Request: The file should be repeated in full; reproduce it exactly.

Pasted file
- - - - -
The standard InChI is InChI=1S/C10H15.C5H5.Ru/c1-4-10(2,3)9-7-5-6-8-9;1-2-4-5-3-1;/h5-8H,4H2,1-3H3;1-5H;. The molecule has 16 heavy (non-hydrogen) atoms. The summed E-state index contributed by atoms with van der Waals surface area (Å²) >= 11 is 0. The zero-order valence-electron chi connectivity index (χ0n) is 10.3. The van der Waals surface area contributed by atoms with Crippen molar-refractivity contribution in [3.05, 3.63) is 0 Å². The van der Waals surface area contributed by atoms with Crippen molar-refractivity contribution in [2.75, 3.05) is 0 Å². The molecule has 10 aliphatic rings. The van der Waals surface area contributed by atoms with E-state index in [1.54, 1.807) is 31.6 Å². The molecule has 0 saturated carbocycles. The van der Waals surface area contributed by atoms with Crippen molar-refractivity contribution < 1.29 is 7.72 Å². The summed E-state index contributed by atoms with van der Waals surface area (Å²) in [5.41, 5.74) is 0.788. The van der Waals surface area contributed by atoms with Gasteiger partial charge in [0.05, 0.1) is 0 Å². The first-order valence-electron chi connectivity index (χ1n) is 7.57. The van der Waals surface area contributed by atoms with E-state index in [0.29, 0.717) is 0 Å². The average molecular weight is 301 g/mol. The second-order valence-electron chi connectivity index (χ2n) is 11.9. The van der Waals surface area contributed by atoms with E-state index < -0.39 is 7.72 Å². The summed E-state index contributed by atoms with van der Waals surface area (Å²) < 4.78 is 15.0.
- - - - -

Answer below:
The standard InChI is InChI=1S/C10H15.C5H5.Ru/c1-4-10(2,3)9-7-5-6-8-9;1-2-4-5-3-1;/h5-8H,4H2,1-3H3;1-5H;. The molecule has 16 heavy (non-hydrogen) atoms. The summed E-state index contributed by atoms with van der Waals surface area (Å²) >= 11 is 0. The zero-order valence-electron chi connectivity index (χ0n) is 10.3. The van der Waals surface area contributed by atoms with Crippen molar-refractivity contribution in [3.05, 3.63) is 0 Å². The van der Waals surface area contributed by atoms with Crippen molar-refractivity contribution in [2.75, 3.05) is 0 Å². The molecule has 10 aliphatic rings. The van der Waals surface area contributed by atoms with E-state index in [1.54, 1.807) is 31.6 Å². The molecule has 0 saturated carbocycles. The van der Waals surface area contributed by atoms with Crippen molar-refractivity contribution < 1.29 is 7.72 Å². The summed E-state index contributed by atoms with van der Waals surface area (Å²) in [5.41, 5.74) is 0.788. The van der Waals surface area contributed by atoms with Gasteiger partial charge in [0.05, 0.1) is 0 Å². The first-order valence-electron chi connectivity index (χ1n) is 7.57. The van der Waals surface area contributed by atoms with E-state index in [0.29, 0.717) is 0 Å². The average molecular weight is 301 g/mol. The second-order valence-electron chi connectivity index (χ2n) is 11.9. The van der Waals surface area contributed by atoms with E-state index < -0.39 is 7.72 Å². The summed E-state index contributed by atoms with van der Waals surface area (Å²) < 4.78 is 15.0.